Note: Adult students can replace the word "Parent" with "The Responsible me"
The previous post was about class recitals and what it takes to participate in them. This time I would like to share a few practical techniques that will help assure all goes well in the performance itself.
Just like many other things in life, performing is something that can be learned and practiced, the more, the better, because playing in front of others feels entirely unlike playing when no one is around.
Leading up to a bigger performance it is good to have several mini recitals with the same pieces, played in the same order as planned for the big one. Having even one person listening to you makes a big difference. So with the family members seated, the player will walk up to the piano, acknowledge their audience, play the pieces through as in the recital, finish with a bow while the audience is applauding and take their place to listen to the imaginary next player. This can be done repeatedly, and if there are other people around to join in the fun, they can help too. Family guests, friendly neighbors, etc.
For older students another very effective way to prepare for the performance is playing for a recording device. Even if you are on your own and know the recording can be deleted, this creates a sense of pressure that is similar to the feeling of playing in front of others. Listening to your recordings will help you improving your playing. I wouldn't recommend younger students listen to recordings of themselves before the performance though, it could make them too self conscious.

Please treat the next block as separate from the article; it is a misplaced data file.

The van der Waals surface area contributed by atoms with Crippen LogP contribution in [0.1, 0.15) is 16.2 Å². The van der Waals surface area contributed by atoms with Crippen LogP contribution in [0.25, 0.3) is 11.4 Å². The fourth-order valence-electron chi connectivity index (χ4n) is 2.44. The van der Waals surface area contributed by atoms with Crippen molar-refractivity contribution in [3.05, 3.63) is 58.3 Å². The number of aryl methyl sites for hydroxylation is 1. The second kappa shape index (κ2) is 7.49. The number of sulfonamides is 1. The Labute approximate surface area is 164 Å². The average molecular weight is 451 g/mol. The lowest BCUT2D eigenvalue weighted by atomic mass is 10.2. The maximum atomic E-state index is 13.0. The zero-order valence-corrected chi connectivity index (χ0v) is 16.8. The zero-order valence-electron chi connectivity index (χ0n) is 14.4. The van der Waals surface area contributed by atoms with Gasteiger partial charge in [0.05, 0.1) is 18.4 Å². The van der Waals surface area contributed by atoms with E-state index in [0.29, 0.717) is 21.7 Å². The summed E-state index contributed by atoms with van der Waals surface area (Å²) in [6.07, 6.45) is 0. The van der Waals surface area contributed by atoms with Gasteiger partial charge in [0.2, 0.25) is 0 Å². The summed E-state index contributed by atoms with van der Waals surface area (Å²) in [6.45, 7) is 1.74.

Slow Motion Practice
Playing through the performance pieces at a slow motion speed is also a good way of preparing for the performance. By playing at a very comfortable pace, the student can consciously train feeling relaxed while playing the piece. More about this in a separate post.
The Fan Club Effect
I often hear young students say they are worried about disappointing their parents if they don't play well in the recital. A clear message from their parents that they are proud of them for being courageous and performing in front of an audience would be great. Knowing the parents appreciate all the work and effort that went into the preparations for this performance, will get them feeling supported and backed up rather than criticized. Everyone likes to have a positive audience. Professional sport teams play better when the home crowd is cheering them on, and young (and older) music students who are taking their first steps as performers need to feel their parents understand them and back them up fully.
Adults tend to be overly self critical. Sometimes the very same people who are forgiving and kind towards others, say the most horrible things to themselves. If you treat yourself like a loving and encouraging parent would treat their child, chances are you will feel a lot more comfortable performing!
- Who are Class Recitals for?
- Yoga and Piano?
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